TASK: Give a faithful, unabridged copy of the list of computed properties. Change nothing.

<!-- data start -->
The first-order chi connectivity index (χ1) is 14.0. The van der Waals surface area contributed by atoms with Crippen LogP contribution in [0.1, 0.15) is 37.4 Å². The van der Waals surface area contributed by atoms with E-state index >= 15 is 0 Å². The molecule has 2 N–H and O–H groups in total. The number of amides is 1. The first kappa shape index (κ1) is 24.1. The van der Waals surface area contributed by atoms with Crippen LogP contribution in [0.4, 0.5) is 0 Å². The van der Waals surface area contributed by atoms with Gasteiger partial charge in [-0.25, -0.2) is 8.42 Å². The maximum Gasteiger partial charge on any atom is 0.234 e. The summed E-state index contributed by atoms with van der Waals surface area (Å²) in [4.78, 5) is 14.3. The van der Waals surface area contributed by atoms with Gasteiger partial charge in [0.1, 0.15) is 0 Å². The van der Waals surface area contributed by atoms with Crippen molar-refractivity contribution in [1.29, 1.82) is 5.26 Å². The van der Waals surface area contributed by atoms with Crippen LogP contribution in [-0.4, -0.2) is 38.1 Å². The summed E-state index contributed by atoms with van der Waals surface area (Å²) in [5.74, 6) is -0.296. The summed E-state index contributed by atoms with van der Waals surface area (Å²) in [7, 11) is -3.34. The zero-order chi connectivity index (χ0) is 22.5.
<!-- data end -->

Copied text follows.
The first-order chi connectivity index (χ1) is 14.0. The van der Waals surface area contributed by atoms with Crippen LogP contribution in [0.1, 0.15) is 37.4 Å². The van der Waals surface area contributed by atoms with E-state index >= 15 is 0 Å². The molecule has 2 N–H and O–H groups in total. The number of amides is 1. The first kappa shape index (κ1) is 24.1. The van der Waals surface area contributed by atoms with Crippen LogP contribution in [0.4, 0.5) is 0 Å². The van der Waals surface area contributed by atoms with Gasteiger partial charge in [-0.25, -0.2) is 8.42 Å². The maximum Gasteiger partial charge on any atom is 0.234 e. The summed E-state index contributed by atoms with van der Waals surface area (Å²) in [4.78, 5) is 14.3. The van der Waals surface area contributed by atoms with Gasteiger partial charge in [0.1, 0.15) is 0 Å². The van der Waals surface area contributed by atoms with Crippen molar-refractivity contribution in [1.29, 1.82) is 5.26 Å². The van der Waals surface area contributed by atoms with Crippen LogP contribution in [-0.4, -0.2) is 38.1 Å². The summed E-state index contributed by atoms with van der Waals surface area (Å²) in [5.74, 6) is -0.296. The summed E-state index contributed by atoms with van der Waals surface area (Å²) in [7, 11) is -3.34. The zero-order chi connectivity index (χ0) is 22.5.